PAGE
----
Violette

He always wore tinted glasses because there are all kinds of blinding in this world. And he coloured the world in mystical tints.

He painted women. Nuded them. Immortalised their warts, publicised their pubis. Skinning them like that, backdropping them in grotesque, burlesque, religiousque, he saw the world through teary blued eyes. Eyes that were glassified. Spectacalised, he never once removed his tinted glasses.

He was thirty when he met Violette. Surname unknown. I am from Goa she said. Kundapur, he later found out, was where she was from. She was poor and an orphan. She sold her body to buy dyes, and make-up, he later found out. All that was later. Back then, when he first met her, she was virginified and pure. Naked with gloriously overflowing breasts, she modelled in the buff with no thought to anything. Her deeply blackened hair – she Garneired it that shade of startlingly black – curled, lengthened, flew, never stilled. Her eyes gazed inquisitive, probing, calculating, weighing his heart, seducing his body. He painted her purple. He goddessified her. Kalied her. Reddened tongue dripping blood, billowing hair invoking fear, eyes demanding awe.

It was the best work of his life.

They sold it as prints on mugs, bags, key chains, even a fridge magnet.

His art was commodified.

He was vilified.

The fundamentalists predictably tried to chase him out of India. He visaed for the US. But just then, a Muslim movie star killed his child bride who had played a young Parvati in a mythological film based on a Shiva trilogy. The fundamentalists decided to deify the little bride and forgot all about a painter who sexyfied Ma Kali.

Now he could live in peace and paint. He bought a villa in Goa, feniing a mood to paint more women. Goddessifying at least another 23,000 crores of women. But he kept coming back to Violette. So he married her. His eyes, a cat green, misted when she said ‘I do’ in that small church built by the Portuguese. She stared into his green eyes and said shyly. Slyly, he would autocorrect later when he remembered his wedding day. ‘Your green drew me to you.’

She had greened Indian money.

Overhearing a conversation between American tourists and how the green dollar had sunk to the sea, she had decided all money must be green. Even though the Indian Rupee was more paaned and reddened than greened. Even though the Indian currency had tea spills, and semened stains.

On her wedding day, she thought she was being clever. That nudist artist had green eyes. She felt very pleased coming up with her pick-up line after she had been so successfully picked up.

Moneyed man, a has-been celebrity, a nudist. She thought she had gotten it all. She, a little nothing from Kundapur, who singsonged every word in English, Hindi, and Konkani, was now a famous artist’s wife. She liked to pretend she didn’t know Kannada. Happinessed with marital, well, moneyed, bliss, she walked around the villa, lighting candles, pinching small change, saving it in her red bag from Hidesign which was another lavish wedding gift.

And he painted. Watched with a clinical interest even as she stole. Gamifying this marriage, he left her more money around the house to steal. He kleptomaniaced her.

But he also did the stupidest thing an artist could do. He fell in love with his muse. He Pygmalioned her. After, all his 46,000 paintings of Goddesses had the same face, the same jet black hair, the same pubis structure, the same mystical tint as his wife. Violette became a Goan souvenir and travelled the world. A key chain, a post-it book, a dried ball point pen that had to be shaken and slashed at so it would write. She was everywhere. In every souvenir shop. Gloriously naked. Nakedly goddessy.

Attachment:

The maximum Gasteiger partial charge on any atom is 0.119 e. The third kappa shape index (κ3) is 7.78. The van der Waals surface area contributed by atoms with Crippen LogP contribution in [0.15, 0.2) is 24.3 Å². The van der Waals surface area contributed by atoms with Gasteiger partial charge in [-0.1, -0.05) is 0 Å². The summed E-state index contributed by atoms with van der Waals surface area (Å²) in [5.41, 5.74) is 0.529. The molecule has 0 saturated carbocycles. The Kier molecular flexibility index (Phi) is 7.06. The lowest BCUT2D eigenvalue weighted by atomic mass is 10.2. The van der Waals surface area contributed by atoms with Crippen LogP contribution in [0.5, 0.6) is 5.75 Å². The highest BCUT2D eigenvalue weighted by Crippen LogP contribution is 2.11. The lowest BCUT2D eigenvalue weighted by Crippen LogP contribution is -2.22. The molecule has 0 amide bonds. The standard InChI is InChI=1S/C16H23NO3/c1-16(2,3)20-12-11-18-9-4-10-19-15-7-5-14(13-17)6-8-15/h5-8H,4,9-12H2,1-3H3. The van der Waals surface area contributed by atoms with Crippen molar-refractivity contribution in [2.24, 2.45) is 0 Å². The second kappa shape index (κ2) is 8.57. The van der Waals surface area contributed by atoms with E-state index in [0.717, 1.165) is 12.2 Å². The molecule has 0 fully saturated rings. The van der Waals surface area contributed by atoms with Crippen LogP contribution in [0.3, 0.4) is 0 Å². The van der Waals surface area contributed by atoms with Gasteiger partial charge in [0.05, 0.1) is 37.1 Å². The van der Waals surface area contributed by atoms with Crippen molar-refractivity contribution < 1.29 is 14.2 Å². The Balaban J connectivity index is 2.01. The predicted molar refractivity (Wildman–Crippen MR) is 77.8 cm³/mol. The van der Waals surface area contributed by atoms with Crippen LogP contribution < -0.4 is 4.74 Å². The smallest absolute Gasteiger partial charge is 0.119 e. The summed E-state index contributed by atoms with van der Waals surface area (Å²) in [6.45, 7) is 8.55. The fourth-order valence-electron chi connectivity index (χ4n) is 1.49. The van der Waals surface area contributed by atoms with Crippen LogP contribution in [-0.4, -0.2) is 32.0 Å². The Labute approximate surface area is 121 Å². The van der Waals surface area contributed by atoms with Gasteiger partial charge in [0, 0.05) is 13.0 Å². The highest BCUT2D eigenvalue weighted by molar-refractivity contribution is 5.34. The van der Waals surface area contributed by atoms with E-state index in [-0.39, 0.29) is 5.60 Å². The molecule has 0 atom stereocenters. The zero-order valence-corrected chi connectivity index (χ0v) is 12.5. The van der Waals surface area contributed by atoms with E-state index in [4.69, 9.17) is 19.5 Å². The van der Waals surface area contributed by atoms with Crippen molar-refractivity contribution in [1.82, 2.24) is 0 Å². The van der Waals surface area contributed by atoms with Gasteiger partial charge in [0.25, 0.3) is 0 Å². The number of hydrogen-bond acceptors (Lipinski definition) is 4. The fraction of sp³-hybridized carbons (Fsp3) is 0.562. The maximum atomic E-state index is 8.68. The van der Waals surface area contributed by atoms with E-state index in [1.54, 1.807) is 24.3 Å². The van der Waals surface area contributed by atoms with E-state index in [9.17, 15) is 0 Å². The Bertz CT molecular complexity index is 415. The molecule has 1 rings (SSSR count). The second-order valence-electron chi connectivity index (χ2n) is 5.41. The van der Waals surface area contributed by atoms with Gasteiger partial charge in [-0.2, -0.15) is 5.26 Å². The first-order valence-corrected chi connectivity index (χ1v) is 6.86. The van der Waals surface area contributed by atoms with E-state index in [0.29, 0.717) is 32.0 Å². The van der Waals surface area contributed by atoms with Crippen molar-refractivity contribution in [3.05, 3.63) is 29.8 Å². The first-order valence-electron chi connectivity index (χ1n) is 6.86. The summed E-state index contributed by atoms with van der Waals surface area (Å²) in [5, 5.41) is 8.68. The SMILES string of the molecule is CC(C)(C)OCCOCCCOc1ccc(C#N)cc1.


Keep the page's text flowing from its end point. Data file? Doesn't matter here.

His green eyes still and overflowing with poetry and love and artistry followed her around the villa. Vainly he decided she was also in love with the green of his eyes.

The loveless world knew it was nothing of the sort.

On a November night, Violette fell in love with a Russian on the beach in Calangunte. Russianified she braided her hair now and corseted her breasts and walked out of the artist’s life after cleaning his money. All of it. Joint accounted and safe lockered, all the money he had ever made, she stole at because how else would she go to Russia and live a cold life?

She slashed a note on his work-in-progress Saraswati with books covering her glorious bits. “I got the green. Don’t worry. I am not coming back.”

Blinded by that note, he never showed his eyes to the world again.

About Violette

Violette is an excerpt from my no-longer-work-in-progress-second-draft-of-Blue-Funk- novel (seminal)-on-madness-and-relationships modified for the challenge Verbed (Write a 200-word story verbing as many nouns as you can.) on ode.la

Log on to ode.la today. You will have fun like never before. Promise.

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About Bhumika's Boudoir

I love to laugh, and end up being a part of high drama and stormy emotion even when I don't pursue it. Being creative, and communicating with people get me going. I enjoy all the good things in life especially those that are slightly risque, and apologise little, if ever, for all that I do. Literature is a passion and so is music.
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3 Responses to Violette

  1. Wow! Enjoyed the greenified story of Violette. But Violette is more of purple than green, I thought. And isn’t purple your favourite colour?

    Joy always,
    Susan

    Like

  2. Saurabh Sinha says:

    Wow! I would like to read more of Violette. Please continue working on it again. Thank you 🙂

    Like

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